Mexican authorities heard an impassioned plea from the notorious drug kingpin Joaquin “El Chapo” Guzman following the arrest of his son Ovidio “El Raton” Guzman who was captured by Mexican authorities on Jan. 5.
Mexico has seen extensive violence linked to drug cartels since the arrest. More recently El Chapo sent a request to Mexican President Andres Manuel Lopez Obrador for extradition from a U.S. prison. It is unlikely that this request will be accepted, though there is currently consideration in the Mexican government.
The developments come after dozens of deaths in Mexico linked to the capture. Members of the Sinaloa Cartel have been in firefights with other cartels and with Mexican authorities. The violence has killed at least 28 people. in 2015 and was subsequently captured by Mexican authorities in 2016. He was then extradited to the United States and sentenced to life imprisonment in ADX Florence in Colorado in 2019.
Mexican President AMLO says he'll 'review' drug kingpin El Chapo's request to return home https://t.co/HtRvVDpjbM pic.twitter.com/3fzanBmDpH
— New York Post (@nypost) January 19, 2023
The violence in Mexico has had intense effects in the country, especially during a January visit to Mexico City by U.S. President Joe Biden and Canadian Prime Minister Justin Trudeau. It also comes as a former high-ranking Mexican official tasked with stopping the drug trade is on trial in New York for allegedly accepting millions of dollars in bribes from the Sinaloa Cartel in exchange for looking the other way.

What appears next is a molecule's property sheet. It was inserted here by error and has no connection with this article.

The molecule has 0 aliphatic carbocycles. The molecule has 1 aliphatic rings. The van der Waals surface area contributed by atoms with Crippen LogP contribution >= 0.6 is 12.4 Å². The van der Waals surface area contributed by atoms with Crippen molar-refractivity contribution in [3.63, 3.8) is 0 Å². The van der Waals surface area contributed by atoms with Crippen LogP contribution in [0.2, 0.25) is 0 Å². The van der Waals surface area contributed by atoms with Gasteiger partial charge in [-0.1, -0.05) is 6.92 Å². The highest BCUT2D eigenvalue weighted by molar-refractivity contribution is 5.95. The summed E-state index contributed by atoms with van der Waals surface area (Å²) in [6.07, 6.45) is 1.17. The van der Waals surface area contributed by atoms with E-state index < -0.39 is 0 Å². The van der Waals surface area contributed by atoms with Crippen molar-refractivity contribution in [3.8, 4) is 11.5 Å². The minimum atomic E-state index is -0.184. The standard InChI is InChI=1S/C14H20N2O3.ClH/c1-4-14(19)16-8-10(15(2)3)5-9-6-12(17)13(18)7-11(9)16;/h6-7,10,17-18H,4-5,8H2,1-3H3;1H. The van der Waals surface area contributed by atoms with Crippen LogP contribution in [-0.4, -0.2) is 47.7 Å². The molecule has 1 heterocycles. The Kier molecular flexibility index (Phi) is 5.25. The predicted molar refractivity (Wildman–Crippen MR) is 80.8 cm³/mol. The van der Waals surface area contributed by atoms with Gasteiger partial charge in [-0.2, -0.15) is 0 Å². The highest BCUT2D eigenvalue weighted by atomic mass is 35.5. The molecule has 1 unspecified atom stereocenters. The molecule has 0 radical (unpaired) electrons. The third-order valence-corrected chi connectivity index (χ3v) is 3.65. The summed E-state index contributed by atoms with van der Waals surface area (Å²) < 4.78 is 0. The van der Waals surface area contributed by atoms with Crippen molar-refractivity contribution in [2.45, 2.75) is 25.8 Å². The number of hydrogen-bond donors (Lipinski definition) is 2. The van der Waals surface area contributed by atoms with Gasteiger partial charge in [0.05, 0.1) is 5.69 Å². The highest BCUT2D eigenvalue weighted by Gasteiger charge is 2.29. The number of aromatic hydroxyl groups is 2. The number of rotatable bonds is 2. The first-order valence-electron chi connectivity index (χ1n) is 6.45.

Genaro García Luna had been Security Secretary under former President Felipe Calderon. Luna was in charge of the war against the cartels between 2006 and 2012. According to prosecutors, the former law enforcement official accepted bribes in briefcases. He lived off of these funds even after moving to the United States prior to his arrest in 2019.
It is unclear where the violence in Mexico will lead. Lopez Obrador’s battle against drug cartels follows similar anti-gang actions in El Salvador and Honduras. Mexico’s battles against the cartels are more than two decades old and include some parts of the country effectively under the control of organized crime figures.